“Courage starts with showing up and letting ourselves be seen.” (Brené Brown)
How do you start a conversation about domestic violence at a fashion college, in a room full of people that may or may not know each other, and who may or may not have experienced/be experiencing it?
It’s a sensitive and difficult topic.
But as a college that is largely run by women, is led by a woman Professor Frances Corner, and is educating mainly women to work in an industry where mainly women produce things for women, it is vital that we discuss issues that effect women’s lives. And it’s why last week Dilys Williams was joined by Céline Bonnaire from the Kering Foundation and Lucy Lord from Women’s Aid to discuss violence against women, what we can all do and what it means for the society in which we live. The event was important in bringing what is perceived to be a private issue into the public domain.
Briefly, we must understand what is meant by domestic violence and domestic abuse. The first internationally agreed definition of violence against women was introduced in the 1993 United Nations Declaration on the Elimination of Violence against Women (Article 1), which states that:
“ ‘violence against women’ means any act of gender-based violence that results in, or is likely to result in, physical, sexual or psychological harm or suffering to women, including threats of such acts, coercion or arbitrary deprivation of liberty, whether occurring in public or in private life.” There is more information on the Women’s Aid website but it is important to state here that domestic abuse is not only violence.
Statistics can never fully describe the complexity of an issue, but they also remind us of how central an issue this is to gender inequality and to a more just and equal society:
- On average two women are killed by their partner or ex-partner every week in England and Wales (ONS 2015)
- 1 in 4 women in England and Wales will experience domestic violence in their lifetimes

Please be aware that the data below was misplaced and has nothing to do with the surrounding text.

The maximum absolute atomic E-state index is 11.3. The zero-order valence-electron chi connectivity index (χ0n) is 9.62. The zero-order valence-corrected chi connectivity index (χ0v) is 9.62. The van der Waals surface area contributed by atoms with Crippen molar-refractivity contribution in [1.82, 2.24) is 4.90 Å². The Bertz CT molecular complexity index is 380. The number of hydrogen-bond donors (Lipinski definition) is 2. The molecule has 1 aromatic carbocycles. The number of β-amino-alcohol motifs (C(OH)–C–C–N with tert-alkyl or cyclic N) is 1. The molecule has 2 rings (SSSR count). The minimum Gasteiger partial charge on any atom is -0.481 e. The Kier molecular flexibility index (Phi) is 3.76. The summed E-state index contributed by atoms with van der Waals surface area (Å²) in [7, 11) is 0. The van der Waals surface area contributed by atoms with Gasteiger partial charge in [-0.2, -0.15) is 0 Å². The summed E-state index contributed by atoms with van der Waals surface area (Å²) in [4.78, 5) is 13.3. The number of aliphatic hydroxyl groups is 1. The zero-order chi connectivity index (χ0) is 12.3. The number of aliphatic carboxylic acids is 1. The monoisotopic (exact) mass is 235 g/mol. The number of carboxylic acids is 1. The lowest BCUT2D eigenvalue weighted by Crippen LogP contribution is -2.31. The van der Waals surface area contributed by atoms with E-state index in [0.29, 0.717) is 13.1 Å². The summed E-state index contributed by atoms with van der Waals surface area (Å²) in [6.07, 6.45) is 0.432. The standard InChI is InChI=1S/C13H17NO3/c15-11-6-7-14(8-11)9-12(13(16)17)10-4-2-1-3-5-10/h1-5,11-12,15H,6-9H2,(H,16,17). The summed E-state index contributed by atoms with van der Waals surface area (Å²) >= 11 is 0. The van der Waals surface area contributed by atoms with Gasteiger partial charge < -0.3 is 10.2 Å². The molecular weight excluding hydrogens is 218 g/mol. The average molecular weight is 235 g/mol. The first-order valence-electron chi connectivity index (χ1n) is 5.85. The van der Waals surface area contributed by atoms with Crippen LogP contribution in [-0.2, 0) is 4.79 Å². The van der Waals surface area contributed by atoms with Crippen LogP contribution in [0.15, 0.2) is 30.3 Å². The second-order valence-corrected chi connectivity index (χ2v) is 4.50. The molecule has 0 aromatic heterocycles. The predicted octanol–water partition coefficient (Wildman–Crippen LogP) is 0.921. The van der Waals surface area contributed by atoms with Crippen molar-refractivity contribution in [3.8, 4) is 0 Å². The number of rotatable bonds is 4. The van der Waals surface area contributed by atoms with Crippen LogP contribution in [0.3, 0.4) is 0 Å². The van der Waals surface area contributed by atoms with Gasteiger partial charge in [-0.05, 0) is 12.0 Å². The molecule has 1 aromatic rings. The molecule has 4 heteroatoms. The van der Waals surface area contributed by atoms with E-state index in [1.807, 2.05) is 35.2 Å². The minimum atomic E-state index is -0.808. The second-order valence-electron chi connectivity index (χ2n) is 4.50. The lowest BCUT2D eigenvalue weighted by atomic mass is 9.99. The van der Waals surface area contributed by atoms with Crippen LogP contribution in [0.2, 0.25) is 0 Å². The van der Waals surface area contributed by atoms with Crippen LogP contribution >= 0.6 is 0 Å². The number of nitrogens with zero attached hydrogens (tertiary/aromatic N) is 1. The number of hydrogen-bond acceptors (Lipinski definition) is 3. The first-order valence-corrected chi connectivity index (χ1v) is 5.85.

- Half (50%) of 16-21 year olds say it is hard to spot the signs of controlling behaviours in others
These distressing statistics not only show how important the issue is but how prevalent it is across society. It is a largely hidden crime, and is very difficult to record the context and the impact of those who experience it. Any woman can experience domestic abuse regardless of race, ethnicity or religion, sexuality, class, or disability, but some women who experience other forms of oppression and discrimination may face greater risk and further barriers to disclosing abuse and finding help.
To break down the shame and to unmask domestic abuse as gendered violence and a sign of gender inequality, and issues of power and control takes courage, sensitivity and belief (when abuse is disclosed). Discussions during the event focused on this as a wider issue and where the fashion industry intersects – how are women portrayed in the media? What of the commodification of feminism through slogan t-shirts? And how there is hope that while the current political landscape seems bleak there is opportunity for the role of women/feminism to gain great media attention.
This was the first step in important work but we know that it is only the beginning.
0808 2000 247 is the Freephone 24hr National Domestic Violence Helpline